How to avoid airline baggage fees (hint: a 'free' bag isn't always)
We've got some advice on how to prevent those pesky airline baggage fees all together.
You know the feeling: you're standing in line at the airport, nervously shifting your monstrous rolling suitcase, its zippers pulling at the seams, front pockets stuffed, and wheels teetering on the brink of collapse. You brought that extra jacket, those jumbo, value-sized shampoos and conditioners AND the entire Harry Potter series for beach reading. Hey, if the airline is charging you to check your bag, you might as well get those most out of it, right? Well before you lug that beastly baggage onto the check-in scale, we've got some advice on how to prevent those pesky fees all together.
Don't assume "free" checked baggage is the best deal.
When you compare flights, make sure you factor in airfare plus all of the baggage fees in your totals. Consider the number of bags allowed, weight limits, and exemptions. Sites like IFlyBags.com let you enter your departure and arrival locations, and search different airlines to see what they charge for checked bags, overweight items, exemptions, and more.
Once you do the math, you'll see that free bags may not be so free after all. To test this theory, I searched both Southwest (which doesn't charge for checked bags) and Delta (which does) for the lowest price on a non-stop, round-trip weekend flight from Chicago to Tampa between October 30 and November 1, 2015.
Southwest's lowest fare? $740, with two checked bags. But wait! A similar flight on Delta costs just $370! Check one bag for $25, and your total comes to $403. Even if you checked two bags, you'd only add on an extra $35, bringing your total price to $438--a full $300 less than what you'd pay to fly Southwest. Although Southwest's policy of "free" checked bags seems like the better deal, you'd actually pay less if you paid to check your baggage.
Another thing to remember: the difference may be in the details. Two companies' fees might look the same on the surface, but be completely different in reality. For young families traveling, for example, Delta allows any strollers, car seats, or bassinets to be carried on or checked without it counting towards your baggage total. American Airlines extends a similar policy, but it applies to "non-ticketed children" (under two years for domestic flights), and even then, it's only good for one stroller and one car seat for that "non-ticketed child." Any extra strollers and car seats will count as additional checked baggage, with fees that can climb up to $150!
Use your rewards card to ramp up savings.
Airline credit cards or rewards programs are an easy way to get your bags checked for free. TheUnited Mileage Plus Explorer Card lets your check your first bag for free, and gives you free priority boarding. The Citi/AAdvantage Platinum Select MasterCard offers a free checked bag for you and up to four traveling companions on domestic flights, which can save you up to $125 in baggage fees.
The American Express Delta Sky Miles cards lets you check your first bag for free, as well as the first bag for anyone else under your reservation, which can mean a savings of up to $200 for a family of four.
Last but not least, the U.S. Bank FlexPerks Travel Rewards American Express Card offers airline fee reimbursement which you can use towards baggage fees, airplane food and more!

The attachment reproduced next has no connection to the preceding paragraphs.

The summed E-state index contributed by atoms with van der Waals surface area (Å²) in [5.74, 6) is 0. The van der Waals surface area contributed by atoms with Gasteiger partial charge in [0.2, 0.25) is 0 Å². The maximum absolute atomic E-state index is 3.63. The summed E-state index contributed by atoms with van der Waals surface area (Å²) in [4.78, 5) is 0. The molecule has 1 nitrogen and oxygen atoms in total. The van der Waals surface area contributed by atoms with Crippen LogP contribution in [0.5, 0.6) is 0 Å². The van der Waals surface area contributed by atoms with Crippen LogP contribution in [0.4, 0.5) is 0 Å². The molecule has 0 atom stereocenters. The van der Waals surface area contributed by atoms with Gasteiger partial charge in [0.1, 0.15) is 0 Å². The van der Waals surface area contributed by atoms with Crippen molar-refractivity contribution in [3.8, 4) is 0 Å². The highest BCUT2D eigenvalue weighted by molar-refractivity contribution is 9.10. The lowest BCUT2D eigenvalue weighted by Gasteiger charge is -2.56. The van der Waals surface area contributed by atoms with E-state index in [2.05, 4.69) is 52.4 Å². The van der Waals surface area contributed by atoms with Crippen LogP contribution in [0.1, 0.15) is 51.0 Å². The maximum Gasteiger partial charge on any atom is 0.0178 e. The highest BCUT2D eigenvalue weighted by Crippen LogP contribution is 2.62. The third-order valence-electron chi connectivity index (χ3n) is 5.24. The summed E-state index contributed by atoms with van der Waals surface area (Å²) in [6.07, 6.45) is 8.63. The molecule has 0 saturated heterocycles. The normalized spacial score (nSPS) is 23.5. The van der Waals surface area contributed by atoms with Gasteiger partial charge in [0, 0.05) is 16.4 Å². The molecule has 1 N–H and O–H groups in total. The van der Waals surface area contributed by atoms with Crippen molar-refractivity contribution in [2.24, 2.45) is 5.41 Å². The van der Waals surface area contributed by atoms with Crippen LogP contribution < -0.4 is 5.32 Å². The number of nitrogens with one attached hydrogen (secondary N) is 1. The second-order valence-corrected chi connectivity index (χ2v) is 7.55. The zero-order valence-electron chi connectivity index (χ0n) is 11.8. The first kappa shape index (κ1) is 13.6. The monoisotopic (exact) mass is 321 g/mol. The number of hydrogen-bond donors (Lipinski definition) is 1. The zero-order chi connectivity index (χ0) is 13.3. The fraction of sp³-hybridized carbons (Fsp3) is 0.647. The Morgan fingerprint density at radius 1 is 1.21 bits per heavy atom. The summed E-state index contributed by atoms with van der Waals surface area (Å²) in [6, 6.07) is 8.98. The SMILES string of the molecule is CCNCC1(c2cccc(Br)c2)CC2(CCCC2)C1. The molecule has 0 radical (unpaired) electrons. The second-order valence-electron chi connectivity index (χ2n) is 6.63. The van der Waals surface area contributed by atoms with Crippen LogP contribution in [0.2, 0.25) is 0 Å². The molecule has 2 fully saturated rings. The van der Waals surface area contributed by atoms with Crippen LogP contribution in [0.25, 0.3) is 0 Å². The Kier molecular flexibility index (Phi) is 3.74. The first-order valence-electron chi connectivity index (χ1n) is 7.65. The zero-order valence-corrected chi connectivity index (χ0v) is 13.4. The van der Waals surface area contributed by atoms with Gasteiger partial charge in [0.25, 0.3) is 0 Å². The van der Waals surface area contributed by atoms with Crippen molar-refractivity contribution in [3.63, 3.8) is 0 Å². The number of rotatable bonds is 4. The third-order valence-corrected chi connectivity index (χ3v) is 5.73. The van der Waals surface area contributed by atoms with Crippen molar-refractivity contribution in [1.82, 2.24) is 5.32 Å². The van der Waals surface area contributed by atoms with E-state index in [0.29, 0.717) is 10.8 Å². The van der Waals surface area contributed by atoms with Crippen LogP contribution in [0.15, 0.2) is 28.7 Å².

Send it by snail mail.
Your bag too heavy to check? Ship it back home for less!
Consider mailing your luggage. The cost to ship your overweight luggage by FedEx, UPS, or USPSmay be cheaper than checking it! For example, a 50lb checked bag on a flight from St. Louis to Chicago may cost $25-$35, but USPS can ship a 50lb package via parcel post for as little as $23.
On a recent trip, my craft-beer loving husband had some "souvenir" home brewing equipment, bottles, and bar glasses to bring back in our checked luggage, which topped us over the weight limit. Despite shoving shoes and hair straighteners in our carry-on bags to lighten the load, it looked like we were stuck with a $50 overweight fee.
What we didn't realize is that UPS could ship it for half the cost! A box weighing about 20lb could be shipped straight to our doorstep for around $22. Plus, many FedEx and UPS locations are located in or around airports, and unlike checking your luggage, you'll have a tracking number to keep tabs on your bags every step of the way!
Just carry it on.
Traveling light can save you time and money.
If you're just taking a quick weekend trip, do you really need to check a bag? I vote no. In fact, traveling with just a carry-on can save you both time and money. Why pay extra to send your bag underneath the plane when you can instead stow it above your seat for free AND avoid waiting 20+ minutes at baggage claim? Sure, you may need to learn a valuable lesson in packing less, and you won't be able to bring back any craft beer or giant shampoo bottles, but I tend to prefer the ease of traveling light over the hassle and cost of checking a bag. Plus, if your flight is fully booked, sometimes the gate agents will offer cash incentives to passengers willing to gate-check their carry-ons. Yes, in some rare cases you can actually get paid to check your bag!
This article first appeared in Brad's Deals.
The Christian Science Monitor has assembled a diverse group of the best personal finance bloggers out there. Our guest bloggers are not employed or directed by the Monitor and the views expressed are the bloggers' own, as is responsibility for the content of their blogs. To contact us about a blogger, click here. To add or view a comment on a guest blog, please go to the blogger's own site by clicking on the link in the blog description box above.